Seminar - Open to the Public

Asia-Pacific Nuclear Governance: Feeble, Fragmented but Fixable?

Wed., Mar. 29, 2017 | 10:00am - 11:30am

Littauer Building - Fainsod Room, 324

Nuclear governance at the regional level in Asia-Pacific is alarmingly fragmented and feeble. An array of disparate, small bodies with varying memberships seek to address safety, security, nonproliferation, and disarmament, but without adding much to the global arrangements. Dr. Findlay will examine the future likely trajectory of nuclear energy in the region, the regional drivers of and constraints on strengthened regional governance, and the likelihood of a comprehensive, integrated nuclear governance regime emerging.

Seminar - Open to the Public

Russian Cyber Operations: 2017 and Beyond

Wed., Feb. 1, 2017 | 4:15pm - 5:45pm

Littauer Building - Malkin Penthouse, 4th Floor

Speakers: David SangerDr. Fiona HillDr. Michael Sulmeyer, Dr. Ben Buchanan.

Cyber Security Project Director Dr. Michael Sulmeyer will lead a discussion on the future of Russian Cyber Operations with New York Times National Security Correspondent David Sanger, Director of the Center on the United States and Europe at the Brookings Institution Dr. Fiona Hill, and Cyber Security Project Fellow Dr. Ben Buchanan.

This event is open to the public, but seating will be on a first come - first served basis.

Is the United States Trying to Aim Its National Missile Defense at China?

U.S. Missile Defense

Seminar - Open to the Public

Is the United States Trying to Aim Its National Missile Defense at China?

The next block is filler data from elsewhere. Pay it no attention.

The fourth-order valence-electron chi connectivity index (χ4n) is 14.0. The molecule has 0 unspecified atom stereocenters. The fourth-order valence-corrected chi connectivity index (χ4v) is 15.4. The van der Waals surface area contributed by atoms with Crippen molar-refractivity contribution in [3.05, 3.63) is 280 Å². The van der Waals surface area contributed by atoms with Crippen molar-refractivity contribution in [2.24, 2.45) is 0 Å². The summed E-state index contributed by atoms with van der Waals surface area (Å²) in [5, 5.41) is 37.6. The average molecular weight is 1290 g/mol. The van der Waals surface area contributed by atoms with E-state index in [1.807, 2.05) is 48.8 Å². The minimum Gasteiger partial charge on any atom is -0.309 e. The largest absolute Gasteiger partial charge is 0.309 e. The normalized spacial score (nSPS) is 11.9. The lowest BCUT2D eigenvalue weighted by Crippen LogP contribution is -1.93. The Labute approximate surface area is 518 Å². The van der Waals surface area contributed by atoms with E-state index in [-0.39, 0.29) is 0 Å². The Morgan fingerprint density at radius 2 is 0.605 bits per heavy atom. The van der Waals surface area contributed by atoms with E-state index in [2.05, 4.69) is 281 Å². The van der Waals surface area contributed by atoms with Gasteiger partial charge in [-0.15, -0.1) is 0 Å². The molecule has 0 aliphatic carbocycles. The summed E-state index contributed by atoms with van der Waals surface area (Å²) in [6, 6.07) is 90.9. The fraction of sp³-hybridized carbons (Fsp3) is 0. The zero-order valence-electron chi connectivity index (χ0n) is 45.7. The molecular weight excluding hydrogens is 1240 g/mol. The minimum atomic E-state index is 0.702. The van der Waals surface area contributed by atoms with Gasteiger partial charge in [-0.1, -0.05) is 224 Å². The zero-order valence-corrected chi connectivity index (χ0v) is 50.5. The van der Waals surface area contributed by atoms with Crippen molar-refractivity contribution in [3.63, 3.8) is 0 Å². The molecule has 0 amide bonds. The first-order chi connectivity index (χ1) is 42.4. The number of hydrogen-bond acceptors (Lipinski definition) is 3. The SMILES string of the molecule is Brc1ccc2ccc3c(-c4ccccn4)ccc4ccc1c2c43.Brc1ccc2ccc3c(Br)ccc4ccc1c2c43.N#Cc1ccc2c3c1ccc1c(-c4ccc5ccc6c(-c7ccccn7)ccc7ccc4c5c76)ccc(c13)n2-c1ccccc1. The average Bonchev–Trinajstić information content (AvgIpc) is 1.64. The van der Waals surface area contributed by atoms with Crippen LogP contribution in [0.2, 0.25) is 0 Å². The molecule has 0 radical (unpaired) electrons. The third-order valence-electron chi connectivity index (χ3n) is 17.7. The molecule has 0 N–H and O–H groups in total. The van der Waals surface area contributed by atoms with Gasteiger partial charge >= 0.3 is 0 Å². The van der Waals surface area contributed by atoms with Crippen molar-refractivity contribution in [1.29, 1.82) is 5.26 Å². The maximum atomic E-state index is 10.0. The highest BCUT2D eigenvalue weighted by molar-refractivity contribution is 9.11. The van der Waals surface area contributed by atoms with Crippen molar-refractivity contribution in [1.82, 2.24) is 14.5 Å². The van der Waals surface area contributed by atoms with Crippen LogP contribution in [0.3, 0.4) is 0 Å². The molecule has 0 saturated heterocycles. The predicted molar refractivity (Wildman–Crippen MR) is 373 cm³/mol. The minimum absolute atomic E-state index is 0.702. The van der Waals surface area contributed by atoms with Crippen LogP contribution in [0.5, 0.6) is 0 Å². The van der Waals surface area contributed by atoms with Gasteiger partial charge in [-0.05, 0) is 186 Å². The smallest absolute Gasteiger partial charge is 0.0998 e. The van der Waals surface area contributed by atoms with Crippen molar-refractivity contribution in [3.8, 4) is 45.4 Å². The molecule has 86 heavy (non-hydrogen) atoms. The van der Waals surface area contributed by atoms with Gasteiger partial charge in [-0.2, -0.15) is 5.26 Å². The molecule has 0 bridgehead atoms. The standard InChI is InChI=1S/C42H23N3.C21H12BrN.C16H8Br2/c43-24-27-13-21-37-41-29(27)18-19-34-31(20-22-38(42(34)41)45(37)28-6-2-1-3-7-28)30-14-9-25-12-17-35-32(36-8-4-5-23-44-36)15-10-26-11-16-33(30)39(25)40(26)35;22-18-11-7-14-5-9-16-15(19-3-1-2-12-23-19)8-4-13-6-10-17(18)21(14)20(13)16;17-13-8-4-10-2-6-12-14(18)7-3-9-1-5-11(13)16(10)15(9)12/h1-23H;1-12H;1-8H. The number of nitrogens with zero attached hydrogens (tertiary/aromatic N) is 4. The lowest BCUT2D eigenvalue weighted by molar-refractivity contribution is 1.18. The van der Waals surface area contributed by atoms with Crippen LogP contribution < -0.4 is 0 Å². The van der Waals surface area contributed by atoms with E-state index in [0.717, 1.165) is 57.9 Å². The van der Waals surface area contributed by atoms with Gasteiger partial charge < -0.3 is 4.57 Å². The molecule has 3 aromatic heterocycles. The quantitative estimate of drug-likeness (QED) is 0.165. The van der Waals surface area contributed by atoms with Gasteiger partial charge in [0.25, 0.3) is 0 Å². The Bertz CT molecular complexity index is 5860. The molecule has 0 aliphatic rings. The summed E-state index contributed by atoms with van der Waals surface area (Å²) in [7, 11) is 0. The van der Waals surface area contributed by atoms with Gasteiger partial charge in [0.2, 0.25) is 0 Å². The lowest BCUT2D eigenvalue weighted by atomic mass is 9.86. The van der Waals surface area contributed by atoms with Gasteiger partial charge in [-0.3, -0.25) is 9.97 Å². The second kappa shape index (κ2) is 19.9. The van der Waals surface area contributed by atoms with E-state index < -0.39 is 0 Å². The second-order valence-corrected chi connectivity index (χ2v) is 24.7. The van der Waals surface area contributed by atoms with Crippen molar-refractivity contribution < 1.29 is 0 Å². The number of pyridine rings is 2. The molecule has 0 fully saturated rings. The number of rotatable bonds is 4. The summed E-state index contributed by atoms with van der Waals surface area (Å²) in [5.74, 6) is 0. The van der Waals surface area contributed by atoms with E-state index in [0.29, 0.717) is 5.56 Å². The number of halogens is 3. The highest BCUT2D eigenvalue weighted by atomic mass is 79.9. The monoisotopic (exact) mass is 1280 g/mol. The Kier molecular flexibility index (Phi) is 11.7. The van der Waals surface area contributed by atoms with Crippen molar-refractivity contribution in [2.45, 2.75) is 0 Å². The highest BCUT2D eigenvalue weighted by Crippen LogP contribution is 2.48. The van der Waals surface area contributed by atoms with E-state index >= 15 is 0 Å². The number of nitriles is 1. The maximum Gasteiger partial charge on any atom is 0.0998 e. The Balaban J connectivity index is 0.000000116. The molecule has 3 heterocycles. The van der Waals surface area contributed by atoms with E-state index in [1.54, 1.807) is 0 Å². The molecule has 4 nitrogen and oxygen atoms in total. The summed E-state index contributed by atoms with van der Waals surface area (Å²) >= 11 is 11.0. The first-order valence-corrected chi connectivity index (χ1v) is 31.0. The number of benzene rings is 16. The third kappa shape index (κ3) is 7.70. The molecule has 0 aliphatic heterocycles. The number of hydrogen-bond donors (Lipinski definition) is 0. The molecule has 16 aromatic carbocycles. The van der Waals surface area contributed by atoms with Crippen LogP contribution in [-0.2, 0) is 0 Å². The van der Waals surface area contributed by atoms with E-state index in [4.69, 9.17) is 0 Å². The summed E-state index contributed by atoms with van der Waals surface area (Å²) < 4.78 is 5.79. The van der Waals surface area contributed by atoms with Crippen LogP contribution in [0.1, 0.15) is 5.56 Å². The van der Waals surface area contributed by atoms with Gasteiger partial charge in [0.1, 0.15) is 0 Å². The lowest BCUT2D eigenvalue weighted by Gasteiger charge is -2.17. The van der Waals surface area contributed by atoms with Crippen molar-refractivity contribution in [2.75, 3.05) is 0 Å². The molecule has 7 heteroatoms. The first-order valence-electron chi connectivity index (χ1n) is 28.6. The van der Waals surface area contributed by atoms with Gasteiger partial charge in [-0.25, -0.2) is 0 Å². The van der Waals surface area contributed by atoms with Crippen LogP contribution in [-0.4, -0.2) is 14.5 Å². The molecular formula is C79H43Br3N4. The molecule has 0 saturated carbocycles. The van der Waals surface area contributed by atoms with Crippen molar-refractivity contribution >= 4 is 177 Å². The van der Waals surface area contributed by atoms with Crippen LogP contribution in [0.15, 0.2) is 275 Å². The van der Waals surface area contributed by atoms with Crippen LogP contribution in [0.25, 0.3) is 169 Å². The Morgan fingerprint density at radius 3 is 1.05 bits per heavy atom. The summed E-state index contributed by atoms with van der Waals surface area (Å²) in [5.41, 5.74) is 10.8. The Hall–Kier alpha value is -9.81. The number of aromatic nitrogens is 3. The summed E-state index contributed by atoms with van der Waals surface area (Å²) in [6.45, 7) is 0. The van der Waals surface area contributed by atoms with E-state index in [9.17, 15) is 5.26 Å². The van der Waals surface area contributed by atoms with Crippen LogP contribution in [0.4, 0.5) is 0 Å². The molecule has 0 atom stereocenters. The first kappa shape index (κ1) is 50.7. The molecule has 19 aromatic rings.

Wed., Dec. 14, 2016 | 10:00am - 11:30am

Littauer Building - Fainsod Room, 324

This talk will focus on the technical aspects of the THAAD missile defense system that are relevant to the domestic and foreign policy debates in South Korea and the United States over the deployment of this missile defense. It will be shown that the THAAD missile defense will be very susceptible to simple countermeasures that are well within the technical capacity of North Korea to implement.

Missile silo of a SS-24 missile, Strategic Missile Forces Museum in Ukraine. 8 March 2008.

Creative Commons

Seminar - Open to the Public

The Power of the NPT: International Norms and Nuclear Disarmament of Belarus, Kazakhstan, and Ukraine, 1990–1994

Thu., Dec. 1, 2016 | 12:15pm - 2:00pm

Littauer Building - Belfer Center Library, Room 369

There is a lingering disagreement among scholars on how the Treaty on the Non-Proliferation of Nuclear Weapons (NPT) affects nonproliferation and disarmament outcomes, in particular the political motivations of states to acquire or renounce nuclear weapons. Drawing on constructivist scholarship, this research project conceptualizes a range of normative mechanisms through which international norms and regimes could affect domestic political deliberations and proceeds to examine them in the cases of nuclear disarmament of Belarus, Kazakhstan, and Ukraine.

Please join us! Coffee and tea provided. Everyone is welcome, but admittance will be on a first come–first served basis.